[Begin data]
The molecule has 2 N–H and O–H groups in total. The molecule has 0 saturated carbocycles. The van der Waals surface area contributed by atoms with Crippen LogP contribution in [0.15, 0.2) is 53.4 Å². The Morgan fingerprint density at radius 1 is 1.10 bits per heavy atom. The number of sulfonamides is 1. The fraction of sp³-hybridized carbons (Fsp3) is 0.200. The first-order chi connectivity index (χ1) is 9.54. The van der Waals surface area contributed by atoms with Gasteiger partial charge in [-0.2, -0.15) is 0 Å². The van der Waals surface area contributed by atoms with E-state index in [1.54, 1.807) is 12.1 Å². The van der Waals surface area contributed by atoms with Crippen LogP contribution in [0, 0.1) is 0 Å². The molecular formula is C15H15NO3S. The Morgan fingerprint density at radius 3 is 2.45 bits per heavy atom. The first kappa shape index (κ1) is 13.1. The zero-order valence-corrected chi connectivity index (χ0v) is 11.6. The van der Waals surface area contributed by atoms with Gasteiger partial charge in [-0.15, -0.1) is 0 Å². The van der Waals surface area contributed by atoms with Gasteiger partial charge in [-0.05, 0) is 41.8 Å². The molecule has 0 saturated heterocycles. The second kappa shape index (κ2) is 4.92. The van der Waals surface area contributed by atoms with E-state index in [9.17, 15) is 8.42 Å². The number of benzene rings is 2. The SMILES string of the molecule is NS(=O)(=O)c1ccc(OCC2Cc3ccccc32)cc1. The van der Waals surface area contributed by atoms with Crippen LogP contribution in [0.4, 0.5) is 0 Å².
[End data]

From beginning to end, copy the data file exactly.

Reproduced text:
The molecule has 2 N–H and O–H groups in total. The molecule has 0 saturated carbocycles. The van der Waals surface area contributed by atoms with Crippen LogP contribution in [0.15, 0.2) is 53.4 Å². The Morgan fingerprint density at radius 1 is 1.10 bits per heavy atom. The number of sulfonamides is 1. The fraction of sp³-hybridized carbons (Fsp3) is 0.200. The first-order chi connectivity index (χ1) is 9.54. The van der Waals surface area contributed by atoms with Gasteiger partial charge in [-0.2, -0.15) is 0 Å². The van der Waals surface area contributed by atoms with E-state index in [1.54, 1.807) is 12.1 Å². The van der Waals surface area contributed by atoms with Crippen LogP contribution in [0, 0.1) is 0 Å². The molecular formula is C15H15NO3S. The Morgan fingerprint density at radius 3 is 2.45 bits per heavy atom. The first kappa shape index (κ1) is 13.1. The zero-order valence-corrected chi connectivity index (χ0v) is 11.6. The van der Waals surface area contributed by atoms with Gasteiger partial charge in [-0.15, -0.1) is 0 Å². The van der Waals surface area contributed by atoms with Gasteiger partial charge in [-0.05, 0) is 41.8 Å². The molecule has 0 saturated heterocycles. The second kappa shape index (κ2) is 4.92. The van der Waals surface area contributed by atoms with E-state index in [9.17, 15) is 8.42 Å². The number of benzene rings is 2. The SMILES string of the molecule is NS(=O)(=O)c1ccc(OCC2Cc3ccccc32)cc1. The van der Waals surface area contributed by atoms with Crippen LogP contribution in [0.4, 0.5) is 0 Å².